By Niel Vaughan

    Strawberries are not berries; they are the accessory fruits of roses.

    First mentioned by the Roman poets Virgil and Ovid 100 AD, Strawberries were believed to be a cure for depression. Today, in France they are still considered an aphrodisiac. Wild strawberries were found in the diets of the first hominids and are the first fruit to ripen in spring. Recognisable from its heart-shape, each fruit has about 200 seeds on its skin.

    Bursting out in a rainbow of colours including yellow, blue, white, black and purple, Strawberries are cultivated in three commercial types: June Bearing (the most flavourful), Overbearing and Day Neutra.

    The origin of their name is still being debated. Could it be from the Old English streawberige as the plant sends out runners much like pieces of straw? Or could it be from the practice of mulching strawberries with straw, or finding them growing wild among matted hay or straw? Other pundits believe the name came from the practice of selling the straw-skewered berries skewered in open-air markets as a treat.

    The first domesticated strawberry was grown in Brittany, France. The combination of strawberries and cream was created by Archbishop and statesman Thomas Wolsey in the court of Henry VIII around 1530.

    Strawberries and cream were first served at the Wimbledon tournament in 1877. Today, on average 28 000 kg of strawberries and 10 000 litres of cream are consumed at the tournament each year, according to the official Wimbledon website. The short harvest season of spring and early summer could be a reason why fresh strawberries have not become a feature of the hot Australian Open.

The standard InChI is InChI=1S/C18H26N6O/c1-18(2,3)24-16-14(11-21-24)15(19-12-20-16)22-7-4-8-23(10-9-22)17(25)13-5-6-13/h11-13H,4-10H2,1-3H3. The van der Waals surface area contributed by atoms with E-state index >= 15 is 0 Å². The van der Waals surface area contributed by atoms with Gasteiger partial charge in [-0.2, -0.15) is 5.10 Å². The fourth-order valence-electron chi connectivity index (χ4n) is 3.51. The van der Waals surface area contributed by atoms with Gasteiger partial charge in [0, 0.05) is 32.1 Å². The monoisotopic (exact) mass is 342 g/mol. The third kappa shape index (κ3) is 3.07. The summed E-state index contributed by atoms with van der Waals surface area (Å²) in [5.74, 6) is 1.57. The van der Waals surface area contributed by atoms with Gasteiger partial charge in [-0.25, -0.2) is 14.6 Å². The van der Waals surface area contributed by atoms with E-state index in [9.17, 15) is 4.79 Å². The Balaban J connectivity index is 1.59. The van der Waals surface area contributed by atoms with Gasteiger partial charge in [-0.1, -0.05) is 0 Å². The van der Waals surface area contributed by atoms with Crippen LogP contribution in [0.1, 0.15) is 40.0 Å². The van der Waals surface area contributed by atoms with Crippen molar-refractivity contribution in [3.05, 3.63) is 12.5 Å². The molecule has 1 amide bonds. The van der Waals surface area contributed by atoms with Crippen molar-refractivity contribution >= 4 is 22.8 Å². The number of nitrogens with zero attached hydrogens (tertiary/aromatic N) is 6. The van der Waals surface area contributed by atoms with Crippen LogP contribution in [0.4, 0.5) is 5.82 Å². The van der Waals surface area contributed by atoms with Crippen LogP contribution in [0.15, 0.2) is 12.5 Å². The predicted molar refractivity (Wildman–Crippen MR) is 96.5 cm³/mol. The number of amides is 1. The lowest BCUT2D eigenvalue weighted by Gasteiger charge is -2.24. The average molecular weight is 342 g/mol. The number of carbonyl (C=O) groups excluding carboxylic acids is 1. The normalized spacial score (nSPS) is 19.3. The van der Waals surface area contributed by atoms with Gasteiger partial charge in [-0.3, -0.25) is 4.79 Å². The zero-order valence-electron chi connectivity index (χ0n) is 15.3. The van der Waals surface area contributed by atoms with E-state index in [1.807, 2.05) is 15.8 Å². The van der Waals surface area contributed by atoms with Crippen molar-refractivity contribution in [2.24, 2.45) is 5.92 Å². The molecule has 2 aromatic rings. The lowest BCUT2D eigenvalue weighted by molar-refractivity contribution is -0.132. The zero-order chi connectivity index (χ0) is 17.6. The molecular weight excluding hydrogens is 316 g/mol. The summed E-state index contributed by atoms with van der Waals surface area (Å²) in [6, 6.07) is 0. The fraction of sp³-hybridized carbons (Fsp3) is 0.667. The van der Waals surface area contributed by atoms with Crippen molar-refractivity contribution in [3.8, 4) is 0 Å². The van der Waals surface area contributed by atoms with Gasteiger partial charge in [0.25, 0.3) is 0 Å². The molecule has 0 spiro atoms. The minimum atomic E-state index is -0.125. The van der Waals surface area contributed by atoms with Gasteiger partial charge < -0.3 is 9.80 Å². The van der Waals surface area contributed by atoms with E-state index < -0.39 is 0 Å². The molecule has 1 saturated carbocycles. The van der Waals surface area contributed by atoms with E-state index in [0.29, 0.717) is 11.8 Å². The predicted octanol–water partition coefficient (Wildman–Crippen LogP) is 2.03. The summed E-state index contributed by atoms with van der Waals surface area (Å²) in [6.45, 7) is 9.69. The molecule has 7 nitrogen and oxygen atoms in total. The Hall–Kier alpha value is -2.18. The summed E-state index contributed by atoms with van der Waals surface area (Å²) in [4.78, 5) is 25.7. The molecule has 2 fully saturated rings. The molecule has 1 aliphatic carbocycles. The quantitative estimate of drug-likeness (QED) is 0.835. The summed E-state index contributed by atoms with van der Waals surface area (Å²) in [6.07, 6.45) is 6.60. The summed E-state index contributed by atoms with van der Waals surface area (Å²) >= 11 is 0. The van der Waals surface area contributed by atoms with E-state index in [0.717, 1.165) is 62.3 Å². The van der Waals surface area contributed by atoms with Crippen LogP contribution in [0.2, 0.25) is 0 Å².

Due to its delicate makeup, perishable nature and the unlikelihood of mechanical picking, Strawberries are grown close to city centres, an ideal choice for those conscious of buying local.

    Whether you like to halve them into a jug of iced water, bake them into shortbread, keep them frozen in the freezer for winter, or gobble them just picked from the punnet as you pass the fridge, make sure they’re from a Victorian producer.

    Our content is a labour of love, crafted by dedicated volunteers who are passionate about the west. We encourage submissions from our community, particularly stories about your own experiences, family history, local issues, your suburb, community events, local history, human interest stories, food, the arts, and environmental matters. Below are articles created by community contributors. You can find their names in the bylines.

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